Jesse Kalin Brown
Seminary

Revved Up Like a Deuce

Would you consider Paul’s Damascus road experience a call, conversion or both?

When reading this weeks Journal question the first thing that stands out to me is that what Paul would have called his Damascus experience is probably much different than what I would call it, mainly because of several personal, temporal and spatial limiting factors. However, hoping to shed some light on the subject (hope you caught that pun), I think it is necessary to also consider the question from how Paul might consider it or stomach being told that his experience was a conversion/call. In this regard, I believe Paul definitely converted from doing and believing in certain things to new and that he would consider his Damascus road experience a conversion and most definitely a call.

Even though I feel Paul would consider his Damascus road experience a call and a conversion, I do not see the word conversion going over easily in Paul’ mind. Conversion conveys to me that Paul changed from one substance to another. Chemically speaking, one element cannot change into another without a physical change by using nuclear energy. This conversion changes the chemical makeup of the original substance and inevitably seizes to exist in its original form, because it in itself has found a new physical makeup and indeed is a new element and substance. So, albeit one element has changed into another, creating an entirely new element, many of the same atoms (or pieces) are still there maintaining similar relationships that they had before (attached in similar ways). Nevertheless, having changed the substance of the thing, converting it from one form to another, in essence, everything has changed.

This is because some atoms have bonded to new things or in our Damascus road experience a Holy Spirit thing. This Holy Spirit thing, being apart of Paul’s new makeup has changed Paul’ substance (Gal 1:16), which has changed Paul completely. God Himself catalyzed this conversion and Paul will not change back to his original self afterwards. The significance of this conversion cannot be understated and Paul’s new state or being has led him to a new call.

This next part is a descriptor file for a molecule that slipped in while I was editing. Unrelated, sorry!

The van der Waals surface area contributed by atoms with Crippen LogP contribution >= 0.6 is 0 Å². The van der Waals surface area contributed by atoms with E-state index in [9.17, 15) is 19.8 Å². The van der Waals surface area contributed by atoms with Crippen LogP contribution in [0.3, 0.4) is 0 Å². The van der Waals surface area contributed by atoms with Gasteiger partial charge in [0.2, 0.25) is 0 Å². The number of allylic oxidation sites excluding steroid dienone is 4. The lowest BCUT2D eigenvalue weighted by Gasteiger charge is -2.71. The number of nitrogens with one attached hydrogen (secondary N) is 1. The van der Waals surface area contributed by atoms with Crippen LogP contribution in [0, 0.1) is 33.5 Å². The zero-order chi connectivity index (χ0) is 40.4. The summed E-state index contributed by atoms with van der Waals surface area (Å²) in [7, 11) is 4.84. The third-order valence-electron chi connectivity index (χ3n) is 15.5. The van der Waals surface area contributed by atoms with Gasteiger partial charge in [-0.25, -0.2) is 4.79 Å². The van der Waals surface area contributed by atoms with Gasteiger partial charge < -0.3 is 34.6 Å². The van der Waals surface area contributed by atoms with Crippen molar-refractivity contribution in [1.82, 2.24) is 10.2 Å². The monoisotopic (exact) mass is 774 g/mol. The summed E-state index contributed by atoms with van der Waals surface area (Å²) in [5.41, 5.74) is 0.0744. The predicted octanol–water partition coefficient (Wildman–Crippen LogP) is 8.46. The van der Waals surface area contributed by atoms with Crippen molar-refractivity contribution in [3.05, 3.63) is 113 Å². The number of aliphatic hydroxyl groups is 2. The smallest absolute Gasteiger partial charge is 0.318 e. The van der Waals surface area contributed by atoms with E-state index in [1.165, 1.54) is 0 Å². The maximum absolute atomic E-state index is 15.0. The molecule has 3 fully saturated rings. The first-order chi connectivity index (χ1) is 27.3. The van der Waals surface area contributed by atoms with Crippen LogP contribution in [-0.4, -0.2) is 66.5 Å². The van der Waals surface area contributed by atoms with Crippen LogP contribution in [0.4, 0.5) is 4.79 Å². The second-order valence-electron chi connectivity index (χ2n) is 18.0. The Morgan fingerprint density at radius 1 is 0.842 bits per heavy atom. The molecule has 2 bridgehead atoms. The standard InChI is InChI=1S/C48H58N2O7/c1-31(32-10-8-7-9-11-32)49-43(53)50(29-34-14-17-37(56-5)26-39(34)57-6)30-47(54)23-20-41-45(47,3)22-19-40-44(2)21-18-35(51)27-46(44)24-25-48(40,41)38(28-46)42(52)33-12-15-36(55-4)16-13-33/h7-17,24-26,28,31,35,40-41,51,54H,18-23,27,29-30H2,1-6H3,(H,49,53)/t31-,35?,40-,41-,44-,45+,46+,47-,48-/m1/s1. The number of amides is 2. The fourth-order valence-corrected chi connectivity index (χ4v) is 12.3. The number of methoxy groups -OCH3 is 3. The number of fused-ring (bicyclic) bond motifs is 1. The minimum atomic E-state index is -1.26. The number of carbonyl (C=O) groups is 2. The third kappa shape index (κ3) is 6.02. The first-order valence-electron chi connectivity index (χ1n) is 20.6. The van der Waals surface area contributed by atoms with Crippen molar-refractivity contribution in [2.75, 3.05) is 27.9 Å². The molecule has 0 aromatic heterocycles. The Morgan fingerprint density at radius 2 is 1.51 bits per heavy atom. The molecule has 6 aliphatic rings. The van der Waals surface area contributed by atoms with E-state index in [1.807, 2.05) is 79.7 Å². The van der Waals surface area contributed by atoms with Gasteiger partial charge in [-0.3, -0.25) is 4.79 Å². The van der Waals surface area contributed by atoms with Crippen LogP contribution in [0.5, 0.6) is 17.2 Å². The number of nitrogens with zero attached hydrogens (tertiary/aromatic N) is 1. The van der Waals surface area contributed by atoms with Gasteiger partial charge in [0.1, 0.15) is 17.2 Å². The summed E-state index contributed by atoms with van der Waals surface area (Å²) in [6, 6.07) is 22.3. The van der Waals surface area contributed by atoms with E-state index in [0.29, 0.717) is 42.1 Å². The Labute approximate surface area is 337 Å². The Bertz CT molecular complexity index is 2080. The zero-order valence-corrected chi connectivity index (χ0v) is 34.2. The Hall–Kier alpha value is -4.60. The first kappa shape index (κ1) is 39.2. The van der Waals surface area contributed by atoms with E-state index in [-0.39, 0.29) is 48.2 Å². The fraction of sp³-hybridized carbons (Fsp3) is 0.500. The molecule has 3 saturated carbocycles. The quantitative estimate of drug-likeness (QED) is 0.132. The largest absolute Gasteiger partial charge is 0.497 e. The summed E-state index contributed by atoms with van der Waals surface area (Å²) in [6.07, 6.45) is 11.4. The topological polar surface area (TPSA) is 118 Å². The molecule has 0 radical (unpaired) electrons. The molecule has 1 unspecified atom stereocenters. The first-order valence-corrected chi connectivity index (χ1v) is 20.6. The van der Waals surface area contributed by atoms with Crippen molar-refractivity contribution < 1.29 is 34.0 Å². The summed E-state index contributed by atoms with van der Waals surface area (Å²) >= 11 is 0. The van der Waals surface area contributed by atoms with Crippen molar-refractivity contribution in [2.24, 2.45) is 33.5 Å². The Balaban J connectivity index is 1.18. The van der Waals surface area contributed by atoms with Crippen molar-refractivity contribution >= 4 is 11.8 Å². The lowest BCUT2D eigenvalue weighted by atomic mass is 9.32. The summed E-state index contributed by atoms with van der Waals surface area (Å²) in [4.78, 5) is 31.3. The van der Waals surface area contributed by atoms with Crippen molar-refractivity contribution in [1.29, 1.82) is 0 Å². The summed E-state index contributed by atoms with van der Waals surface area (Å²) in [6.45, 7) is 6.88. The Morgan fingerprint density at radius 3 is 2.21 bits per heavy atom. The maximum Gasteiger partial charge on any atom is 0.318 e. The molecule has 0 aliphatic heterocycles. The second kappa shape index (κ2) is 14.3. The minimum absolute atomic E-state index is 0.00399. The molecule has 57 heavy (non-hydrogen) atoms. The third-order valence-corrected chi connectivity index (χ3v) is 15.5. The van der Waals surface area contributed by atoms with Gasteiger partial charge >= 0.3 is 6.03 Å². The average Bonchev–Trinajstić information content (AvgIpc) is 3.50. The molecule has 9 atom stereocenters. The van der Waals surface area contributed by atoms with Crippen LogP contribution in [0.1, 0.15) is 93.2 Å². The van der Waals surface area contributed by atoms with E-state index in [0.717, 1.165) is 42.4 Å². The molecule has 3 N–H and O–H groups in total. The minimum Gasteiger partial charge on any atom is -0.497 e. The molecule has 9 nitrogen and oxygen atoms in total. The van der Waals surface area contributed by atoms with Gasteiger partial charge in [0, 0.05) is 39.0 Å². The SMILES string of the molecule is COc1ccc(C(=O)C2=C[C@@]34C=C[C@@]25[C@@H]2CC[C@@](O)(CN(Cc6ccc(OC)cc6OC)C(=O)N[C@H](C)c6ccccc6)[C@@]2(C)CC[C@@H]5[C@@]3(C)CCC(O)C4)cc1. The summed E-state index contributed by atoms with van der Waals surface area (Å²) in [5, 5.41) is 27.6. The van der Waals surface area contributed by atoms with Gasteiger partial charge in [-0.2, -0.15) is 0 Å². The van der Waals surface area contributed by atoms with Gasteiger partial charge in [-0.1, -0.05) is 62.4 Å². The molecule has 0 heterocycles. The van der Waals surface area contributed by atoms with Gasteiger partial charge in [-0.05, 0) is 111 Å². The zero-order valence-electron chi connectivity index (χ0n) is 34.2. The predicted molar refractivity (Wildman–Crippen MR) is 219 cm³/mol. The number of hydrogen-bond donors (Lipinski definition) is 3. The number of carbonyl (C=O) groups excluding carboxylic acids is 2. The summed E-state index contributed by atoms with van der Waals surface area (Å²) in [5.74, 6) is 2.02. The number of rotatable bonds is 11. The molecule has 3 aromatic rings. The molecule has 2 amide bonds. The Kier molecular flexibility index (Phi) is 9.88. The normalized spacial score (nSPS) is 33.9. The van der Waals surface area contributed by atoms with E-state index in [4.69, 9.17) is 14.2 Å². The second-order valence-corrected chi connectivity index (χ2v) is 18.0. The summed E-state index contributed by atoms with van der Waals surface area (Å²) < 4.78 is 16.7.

This does not mean that Paul has completely abandoned his old self, because he has converted to a new self. No, a part of Paul is still there some of his old substance was required to make his new substance and that will not go away, nor should it. This is why I think Paul would grimace a bit when hearing the word converted. Although I believe he would agree that he was converted, Paul would point out that he has not and in fact cannot completely abandon a part of himself that is still there and is required for the make-up of his new self. Paul is indeed a converted and new substance with God through the Holy Spirit, but much of his old self is necessary and even essential to fully realize the existence and call of his new self. In other words, without the past and the present, Paul would have no direction on where to go, simply being a blind guide to others without sight (which may have a to do with his temporary blindness by God). So indeed, Paul’s new self requires both old and new self, but moving ahead ahead with an entirely new being, filled with the Holy Spirit. Confused yet?

Let’s use an example. In Paul’s famous Philippians 3:8 line, “what is more, I consider everything a loss because of the surpassing worth of knowing Christ Jesus my Lord, for whose sake I have lost all things. I consider them garbage, which I may gain Christ,” Paul puts forth on the surface that everything has changed. In so doing, he goes even further and says his old self was a complete loss and that he is now onto new things with and in Christ. Considering Paul is calling his old self and ways of life garbage (or dung, which in Greek is skubalon, likely a derogatory word in the 1st century which is rarely found in text, but not uncommon for Paul to use such words), in so doing he is calling out his old self and using it to explain his new completely changed existence and calling. This is a part of him that is still there and essential to explain his new self, but while coin so acknowledging his completely converted catalyzed by the Holy Spirit new self in Christ.

This is why I think Paul would have hesitation if he heard someone tell him that he was a converted being. He would consider this to be true, but point out that much of his old self is still present in his new, but lived out in enlightened and new ways. In fact, this is Paul’ call and with his call, he takes pride in aspects of his past. Even declaring that a part of it, is a part of his present call and is indeed essential for moving Gods call ahead into the future (Gal 2:15, Phil 3:8-9, Rom 1:16-17). This is the call that Paul preached: to build up the church and to personally support the church, which is its people, our people in Christ. This is what Paul did, preaching about the “crucifixion, resurrection and the coming of the Lord Jesus Christ (Longenecker and Still, 2014).” Like Paul, Jesus talked of being transformed and like Paul, today, throughout the world, Jesus is using His past to redeem the present.

2 Comments

  • Dave Johnson

    I like you chemical analysis, not being a chemist, but Paul had a high religious standing which he remembers but is willing cast it aside because of what Christ had done to/for/in him. He carries it but it does not define him now. He is a new “amalgam.”

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